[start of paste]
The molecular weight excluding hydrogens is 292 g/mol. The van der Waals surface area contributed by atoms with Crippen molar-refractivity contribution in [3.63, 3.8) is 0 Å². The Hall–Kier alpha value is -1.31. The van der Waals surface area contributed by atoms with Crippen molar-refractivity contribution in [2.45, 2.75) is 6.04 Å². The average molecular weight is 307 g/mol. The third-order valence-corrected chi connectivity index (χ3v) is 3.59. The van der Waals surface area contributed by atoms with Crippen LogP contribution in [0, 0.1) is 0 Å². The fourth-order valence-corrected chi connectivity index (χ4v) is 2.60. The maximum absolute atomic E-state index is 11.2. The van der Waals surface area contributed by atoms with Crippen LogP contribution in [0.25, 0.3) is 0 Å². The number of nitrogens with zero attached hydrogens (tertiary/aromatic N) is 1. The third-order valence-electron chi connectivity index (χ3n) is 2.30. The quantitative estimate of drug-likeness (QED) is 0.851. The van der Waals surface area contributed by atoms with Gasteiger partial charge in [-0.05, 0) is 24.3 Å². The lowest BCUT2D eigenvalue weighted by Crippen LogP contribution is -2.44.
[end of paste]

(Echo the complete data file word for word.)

The molecular weight excluding hydrogens is 292 g/mol. The van der Waals surface area contributed by atoms with Crippen molar-refractivity contribution in [3.63, 3.8) is 0 Å². The Hall–Kier alpha value is -1.31. The van der Waals surface area contributed by atoms with Crippen molar-refractivity contribution in [2.45, 2.75) is 6.04 Å². The average molecular weight is 307 g/mol. The third-order valence-corrected chi connectivity index (χ3v) is 3.59. The van der Waals surface area contributed by atoms with Crippen LogP contribution in [0, 0.1) is 0 Å². The fourth-order valence-corrected chi connectivity index (χ4v) is 2.60. The maximum absolute atomic E-state index is 11.2. The van der Waals surface area contributed by atoms with Crippen LogP contribution in [0.25, 0.3) is 0 Å². The number of nitrogens with zero attached hydrogens (tertiary/aromatic N) is 1. The third-order valence-electron chi connectivity index (χ3n) is 2.30. The quantitative estimate of drug-likeness (QED) is 0.851. The van der Waals surface area contributed by atoms with Gasteiger partial charge in [-0.05, 0) is 24.3 Å². The lowest BCUT2D eigenvalue weighted by Crippen LogP contribution is -2.44.